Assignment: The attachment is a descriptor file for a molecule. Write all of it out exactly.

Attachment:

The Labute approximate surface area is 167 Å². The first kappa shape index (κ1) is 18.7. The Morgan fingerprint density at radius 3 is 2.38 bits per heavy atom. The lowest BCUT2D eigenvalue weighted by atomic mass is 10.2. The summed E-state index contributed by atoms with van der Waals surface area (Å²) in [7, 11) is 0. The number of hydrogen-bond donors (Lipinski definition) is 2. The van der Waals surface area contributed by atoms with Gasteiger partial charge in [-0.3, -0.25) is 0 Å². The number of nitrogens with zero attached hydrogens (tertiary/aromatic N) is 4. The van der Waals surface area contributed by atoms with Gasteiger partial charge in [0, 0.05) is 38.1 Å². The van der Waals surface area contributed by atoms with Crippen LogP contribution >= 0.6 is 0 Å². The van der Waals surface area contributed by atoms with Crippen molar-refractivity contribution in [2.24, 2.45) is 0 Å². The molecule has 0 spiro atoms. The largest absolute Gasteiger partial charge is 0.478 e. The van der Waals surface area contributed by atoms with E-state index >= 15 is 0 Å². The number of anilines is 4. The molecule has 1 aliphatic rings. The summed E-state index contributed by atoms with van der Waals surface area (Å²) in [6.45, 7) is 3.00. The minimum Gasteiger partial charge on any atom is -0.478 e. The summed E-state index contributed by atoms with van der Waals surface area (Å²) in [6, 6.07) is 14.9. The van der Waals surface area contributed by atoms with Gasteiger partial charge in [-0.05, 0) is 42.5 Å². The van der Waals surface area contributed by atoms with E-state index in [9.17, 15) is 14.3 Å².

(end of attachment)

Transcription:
The Labute approximate surface area is 167 Å². The first kappa shape index (κ1) is 18.7. The Morgan fingerprint density at radius 3 is 2.38 bits per heavy atom. The lowest BCUT2D eigenvalue weighted by atomic mass is 10.2. The summed E-state index contributed by atoms with van der Waals surface area (Å²) in [7, 11) is 0. The number of hydrogen-bond donors (Lipinski definition) is 2. The van der Waals surface area contributed by atoms with Gasteiger partial charge in [-0.3, -0.25) is 0 Å². The number of nitrogens with zero attached hydrogens (tertiary/aromatic N) is 4. The van der Waals surface area contributed by atoms with Gasteiger partial charge in [0, 0.05) is 38.1 Å². The van der Waals surface area contributed by atoms with Crippen LogP contribution >= 0.6 is 0 Å². The van der Waals surface area contributed by atoms with Crippen molar-refractivity contribution in [2.24, 2.45) is 0 Å². The molecule has 0 spiro atoms. The largest absolute Gasteiger partial charge is 0.478 e. The van der Waals surface area contributed by atoms with E-state index >= 15 is 0 Å². The number of anilines is 4. The molecule has 1 aliphatic rings. The summed E-state index contributed by atoms with van der Waals surface area (Å²) in [6.45, 7) is 3.00. The minimum Gasteiger partial charge on any atom is -0.478 e. The summed E-state index contributed by atoms with van der Waals surface area (Å²) in [6, 6.07) is 14.9. The van der Waals surface area contributed by atoms with Gasteiger partial charge in [-0.05, 0) is 42.5 Å². The van der Waals surface area contributed by atoms with E-state index in [9.17, 15) is 14.3 Å².